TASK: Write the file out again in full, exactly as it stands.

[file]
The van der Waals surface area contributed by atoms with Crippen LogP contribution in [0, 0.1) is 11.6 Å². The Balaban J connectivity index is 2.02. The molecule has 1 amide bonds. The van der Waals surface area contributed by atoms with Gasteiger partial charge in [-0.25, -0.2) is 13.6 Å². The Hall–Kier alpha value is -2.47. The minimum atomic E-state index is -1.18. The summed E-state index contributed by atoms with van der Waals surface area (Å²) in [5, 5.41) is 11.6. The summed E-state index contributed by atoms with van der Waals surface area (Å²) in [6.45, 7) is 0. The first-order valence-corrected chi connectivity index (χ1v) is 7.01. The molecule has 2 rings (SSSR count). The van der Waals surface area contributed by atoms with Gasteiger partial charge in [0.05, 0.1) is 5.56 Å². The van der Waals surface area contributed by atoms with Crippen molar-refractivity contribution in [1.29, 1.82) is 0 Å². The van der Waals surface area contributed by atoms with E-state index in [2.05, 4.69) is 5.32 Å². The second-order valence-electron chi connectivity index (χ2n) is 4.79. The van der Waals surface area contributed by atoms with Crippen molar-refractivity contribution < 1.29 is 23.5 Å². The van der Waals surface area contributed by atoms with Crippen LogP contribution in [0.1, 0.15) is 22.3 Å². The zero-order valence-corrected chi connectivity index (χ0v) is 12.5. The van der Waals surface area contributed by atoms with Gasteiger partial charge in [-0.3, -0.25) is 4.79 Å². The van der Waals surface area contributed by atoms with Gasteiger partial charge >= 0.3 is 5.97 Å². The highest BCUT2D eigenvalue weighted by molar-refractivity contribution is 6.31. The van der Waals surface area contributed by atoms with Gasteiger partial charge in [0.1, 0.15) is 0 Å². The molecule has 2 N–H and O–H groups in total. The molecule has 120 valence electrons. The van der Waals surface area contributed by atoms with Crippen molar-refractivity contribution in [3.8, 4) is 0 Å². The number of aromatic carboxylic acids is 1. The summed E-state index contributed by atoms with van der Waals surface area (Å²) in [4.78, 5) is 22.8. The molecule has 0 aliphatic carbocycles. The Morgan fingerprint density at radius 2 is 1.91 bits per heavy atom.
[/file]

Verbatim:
The van der Waals surface area contributed by atoms with Crippen LogP contribution in [0, 0.1) is 11.6 Å². The Balaban J connectivity index is 2.02. The molecule has 1 amide bonds. The van der Waals surface area contributed by atoms with Gasteiger partial charge in [-0.25, -0.2) is 13.6 Å². The Hall–Kier alpha value is -2.47. The minimum atomic E-state index is -1.18. The summed E-state index contributed by atoms with van der Waals surface area (Å²) in [5, 5.41) is 11.6. The summed E-state index contributed by atoms with van der Waals surface area (Å²) in [6.45, 7) is 0. The first-order valence-corrected chi connectivity index (χ1v) is 7.01. The molecule has 2 rings (SSSR count). The van der Waals surface area contributed by atoms with Gasteiger partial charge in [0.05, 0.1) is 5.56 Å². The van der Waals surface area contributed by atoms with Crippen molar-refractivity contribution in [1.29, 1.82) is 0 Å². The van der Waals surface area contributed by atoms with E-state index in [2.05, 4.69) is 5.32 Å². The second-order valence-electron chi connectivity index (χ2n) is 4.79. The van der Waals surface area contributed by atoms with Crippen molar-refractivity contribution < 1.29 is 23.5 Å². The van der Waals surface area contributed by atoms with Crippen LogP contribution in [0.1, 0.15) is 22.3 Å². The zero-order valence-corrected chi connectivity index (χ0v) is 12.5. The van der Waals surface area contributed by atoms with Gasteiger partial charge in [-0.3, -0.25) is 4.79 Å². The van der Waals surface area contributed by atoms with Gasteiger partial charge >= 0.3 is 5.97 Å². The highest BCUT2D eigenvalue weighted by molar-refractivity contribution is 6.31. The van der Waals surface area contributed by atoms with Gasteiger partial charge in [0.1, 0.15) is 0 Å². The molecule has 2 N–H and O–H groups in total. The molecule has 120 valence electrons. The van der Waals surface area contributed by atoms with Crippen molar-refractivity contribution in [3.8, 4) is 0 Å². The number of aromatic carboxylic acids is 1. The summed E-state index contributed by atoms with van der Waals surface area (Å²) in [4.78, 5) is 22.8. The molecule has 0 aliphatic carbocycles. The Morgan fingerprint density at radius 2 is 1.91 bits per heavy atom.